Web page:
Named after the zombie-like stilt character that prowls around during Carnival celebrations, this sauce features two ingredients common to Trinidadian commercial sauces, papaya and mustard. The sauce can be used as a condiment or as a marinade for meat, poultry, and fish.
These tasty snacks arrived in the Caribbean islands by way of South America, where they use banana leaves as a wrapper. The leaves are available, frozen, in Asian markets. To soften them for use, thaw them out and pass them over a gas flame, or place them in a bowl and pour boiling water over them.
The word chutney comes from the Sanskrit word chatni, and in India, refers to relishes that are used to accent other dishes. They can be sweet, sour, hot, or mild. This is a hot and sweet version. Serve with curries or other Indian foods.
From the article "Perfectly Pungent Peaches" by Dave DeWitt here.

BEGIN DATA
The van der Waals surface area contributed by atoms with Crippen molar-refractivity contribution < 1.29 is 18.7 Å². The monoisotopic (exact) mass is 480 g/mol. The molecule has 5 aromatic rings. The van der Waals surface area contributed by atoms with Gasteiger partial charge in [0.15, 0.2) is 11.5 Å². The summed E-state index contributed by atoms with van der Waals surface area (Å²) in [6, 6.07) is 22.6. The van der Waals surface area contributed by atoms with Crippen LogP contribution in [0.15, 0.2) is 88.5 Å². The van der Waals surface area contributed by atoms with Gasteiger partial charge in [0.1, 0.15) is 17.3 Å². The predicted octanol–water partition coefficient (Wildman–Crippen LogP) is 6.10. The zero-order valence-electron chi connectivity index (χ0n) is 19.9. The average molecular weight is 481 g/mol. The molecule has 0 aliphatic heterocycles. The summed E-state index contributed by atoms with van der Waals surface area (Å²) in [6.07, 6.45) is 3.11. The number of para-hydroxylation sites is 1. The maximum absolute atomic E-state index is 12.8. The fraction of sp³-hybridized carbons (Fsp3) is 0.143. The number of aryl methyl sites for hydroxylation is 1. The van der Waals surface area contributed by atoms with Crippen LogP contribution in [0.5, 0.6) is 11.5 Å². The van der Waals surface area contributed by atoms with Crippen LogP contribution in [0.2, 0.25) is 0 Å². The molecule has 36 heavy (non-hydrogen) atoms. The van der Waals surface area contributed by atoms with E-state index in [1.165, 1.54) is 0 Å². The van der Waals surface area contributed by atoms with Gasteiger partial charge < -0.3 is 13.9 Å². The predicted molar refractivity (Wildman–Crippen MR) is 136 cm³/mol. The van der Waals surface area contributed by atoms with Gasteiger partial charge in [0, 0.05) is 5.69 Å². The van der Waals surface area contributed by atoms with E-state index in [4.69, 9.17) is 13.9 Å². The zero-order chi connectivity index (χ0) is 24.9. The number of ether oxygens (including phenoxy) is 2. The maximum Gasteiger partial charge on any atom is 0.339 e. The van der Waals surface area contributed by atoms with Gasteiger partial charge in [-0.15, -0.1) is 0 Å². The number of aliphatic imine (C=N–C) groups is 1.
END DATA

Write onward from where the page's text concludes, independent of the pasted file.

The deliciously fruity salsa can be kept in the refrigerator for a few days, but fresh it's just best. Tip: For a killer tropical seafood sauce, simmer the salsa in a small saucepan with about 1/2 cup of Chardonnay for 10 minutes, then puree it.
Since Chile has a 2600-mile coastline, I would be remiss if I didn't include a fish recipe from that country. There is a minimum of grazing land in Chile, so instead of beef being the major source of protein, it is fish and shellfish. The wines of Chile are quite good, so be sure to include a nice chilled Chilean white wine when you serve this Chilean ceviche. Note: This recipe requires advance preparation.
Here is a tasty option for cooking shark, or, for that matter, any firm fish that is big enough to have steaks cut from it, such as swordfish. We prefer to grill over hardwood rather than charcoal briquets, and two of the best woods to use are pecan and hickory. Mesquite can be substituted, but it imparts a strong flavor to the fish. Dave collected this recipe in Trinidad, where a dish called Shark and Bake is a specialty. Serve with conch chowder, curried cauliflower, potatoes, peas, and a fruit chutney.